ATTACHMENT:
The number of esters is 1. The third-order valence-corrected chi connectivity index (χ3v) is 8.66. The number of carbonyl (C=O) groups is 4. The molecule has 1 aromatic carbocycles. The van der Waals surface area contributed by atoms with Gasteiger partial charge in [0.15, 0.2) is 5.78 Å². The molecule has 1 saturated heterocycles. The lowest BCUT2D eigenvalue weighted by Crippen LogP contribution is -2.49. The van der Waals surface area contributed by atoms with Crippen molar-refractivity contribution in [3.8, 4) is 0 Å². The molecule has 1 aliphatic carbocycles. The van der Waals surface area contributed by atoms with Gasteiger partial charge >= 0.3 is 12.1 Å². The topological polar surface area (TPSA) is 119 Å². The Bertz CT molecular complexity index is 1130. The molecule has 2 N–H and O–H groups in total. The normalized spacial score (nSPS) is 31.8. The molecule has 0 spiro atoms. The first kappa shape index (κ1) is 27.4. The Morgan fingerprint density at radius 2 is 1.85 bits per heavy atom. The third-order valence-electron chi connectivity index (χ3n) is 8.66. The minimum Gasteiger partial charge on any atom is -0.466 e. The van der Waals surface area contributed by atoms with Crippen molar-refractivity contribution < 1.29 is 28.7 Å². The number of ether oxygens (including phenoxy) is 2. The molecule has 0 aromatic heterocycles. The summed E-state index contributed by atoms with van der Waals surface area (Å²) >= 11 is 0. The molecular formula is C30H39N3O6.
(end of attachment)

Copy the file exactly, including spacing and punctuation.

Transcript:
The number of esters is 1. The third-order valence-corrected chi connectivity index (χ3v) is 8.66. The number of carbonyl (C=O) groups is 4. The molecule has 1 aromatic carbocycles. The van der Waals surface area contributed by atoms with Gasteiger partial charge in [0.15, 0.2) is 5.78 Å². The molecule has 1 saturated heterocycles. The lowest BCUT2D eigenvalue weighted by Crippen LogP contribution is -2.49. The van der Waals surface area contributed by atoms with Crippen molar-refractivity contribution in [3.8, 4) is 0 Å². The molecule has 1 aliphatic carbocycles. The van der Waals surface area contributed by atoms with Gasteiger partial charge >= 0.3 is 12.1 Å². The topological polar surface area (TPSA) is 119 Å². The Bertz CT molecular complexity index is 1130. The molecule has 2 N–H and O–H groups in total. The normalized spacial score (nSPS) is 31.8. The molecule has 0 spiro atoms. The first kappa shape index (κ1) is 27.4. The Morgan fingerprint density at radius 2 is 1.85 bits per heavy atom. The third-order valence-electron chi connectivity index (χ3n) is 8.66. The minimum Gasteiger partial charge on any atom is -0.466 e. The van der Waals surface area contributed by atoms with Crippen molar-refractivity contribution < 1.29 is 28.7 Å². The number of ether oxygens (including phenoxy) is 2. The molecule has 0 aromatic heterocycles. The summed E-state index contributed by atoms with van der Waals surface area (Å²) >= 11 is 0. The molecular formula is C30H39N3O6.